Effect of Facilitation of Local Stakeholder Groups on Equity in Neonatal Survival; Results from the NeoKIP Trial in Northern Vietnam.


Målqvist, M; Hoa, DP; Persson, L.Å, ; Ekholm Selling, K; (2015) Effect of Facilitation of Local Stakeholder Groups on Equity in Neonatal Survival; Results from the NeoKIP Trial in Northern Vietnam. PLoS One, 10 (12). e0145510. ISSN 1932-6203 DOI: https://doi.org/10.1371/journal.pone.0145510

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Abstract

To operationalize the post-MDG agenda, there is a need to evaluate the effects of health interventions on equity. The aim of this study is to evaluate the effect on equity in neonatal survival of the NeoKIP trial (ISRCTN44599712), a population-based, cluster-randomized intervention trial with facilitated local stakeholder groups for improved neonatal survival in Quang Ninh province in northern Vietnam. Semi-structured interviews were conducted with all mothers experiencing neonatal mortality and a random sample of 6% of all mothers with a live birth in the study area during the study period (July 2008-June 2011). Multilevel regression analyses were performed, stratifying mothers according to household wealth, maternal education and mother's ethnicity in order to assess impact on equity in neonatal survival. In the last year of study the risk of neonatal death was reduced by 69% among poor mothers in the intervention area as compared to poor mothers in the control area (OR 0.31, 95% CI 0.15-0.66). This pattern was not evident among mothers from non-poor households. Mothers with higher education had a 50% lower risk of neonatal mortality if living in the intervention area during the same time period (OR 0.50, 95% CI 0.28-0.90), whereas no significant effect was detected among mothers with low education. The NeoKIP intervention promoted equity in neonatal survival based on wealth but increased inequity based on maternal education.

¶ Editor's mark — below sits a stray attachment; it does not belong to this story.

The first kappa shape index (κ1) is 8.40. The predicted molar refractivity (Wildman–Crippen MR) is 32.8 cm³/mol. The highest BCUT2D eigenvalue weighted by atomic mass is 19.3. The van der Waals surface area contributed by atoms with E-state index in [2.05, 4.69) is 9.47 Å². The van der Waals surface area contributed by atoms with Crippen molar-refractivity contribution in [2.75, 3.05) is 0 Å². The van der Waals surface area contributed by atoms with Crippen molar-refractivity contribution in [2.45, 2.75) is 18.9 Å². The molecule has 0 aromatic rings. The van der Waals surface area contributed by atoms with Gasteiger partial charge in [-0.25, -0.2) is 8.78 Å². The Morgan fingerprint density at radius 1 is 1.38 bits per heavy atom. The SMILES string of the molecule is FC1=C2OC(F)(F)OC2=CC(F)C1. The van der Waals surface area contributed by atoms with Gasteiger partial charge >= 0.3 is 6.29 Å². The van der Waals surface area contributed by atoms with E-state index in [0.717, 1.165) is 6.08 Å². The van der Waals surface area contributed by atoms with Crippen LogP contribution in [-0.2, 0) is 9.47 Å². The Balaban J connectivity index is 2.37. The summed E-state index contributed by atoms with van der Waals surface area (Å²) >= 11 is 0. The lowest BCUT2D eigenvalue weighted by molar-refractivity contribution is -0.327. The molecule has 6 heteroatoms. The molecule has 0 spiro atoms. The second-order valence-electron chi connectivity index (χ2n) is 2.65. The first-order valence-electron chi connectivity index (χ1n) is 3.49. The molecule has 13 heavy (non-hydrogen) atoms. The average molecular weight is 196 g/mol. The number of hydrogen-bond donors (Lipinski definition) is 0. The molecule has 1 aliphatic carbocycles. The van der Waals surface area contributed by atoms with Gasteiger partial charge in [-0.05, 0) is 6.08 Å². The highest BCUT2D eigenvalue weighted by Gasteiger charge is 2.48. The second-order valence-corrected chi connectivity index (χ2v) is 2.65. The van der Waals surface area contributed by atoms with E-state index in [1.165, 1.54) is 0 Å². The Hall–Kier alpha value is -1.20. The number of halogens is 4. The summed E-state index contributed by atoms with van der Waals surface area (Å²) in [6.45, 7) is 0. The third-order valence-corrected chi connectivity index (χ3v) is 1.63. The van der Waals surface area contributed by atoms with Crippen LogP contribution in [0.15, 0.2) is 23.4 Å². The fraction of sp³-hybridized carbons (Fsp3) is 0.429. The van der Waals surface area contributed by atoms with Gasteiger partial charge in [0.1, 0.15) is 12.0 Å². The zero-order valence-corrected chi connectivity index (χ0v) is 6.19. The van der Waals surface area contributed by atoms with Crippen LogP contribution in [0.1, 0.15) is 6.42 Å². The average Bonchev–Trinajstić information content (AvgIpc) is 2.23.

Item Type: Article
Faculty and Department: Faculty of Infectious and Tropical Diseases > Dept of Disease Control
PubMed ID: 26713871
Web of Science ID: 367481900048
URI: http://researchonline.lshtm.ac.uk/id/eprint/3598935

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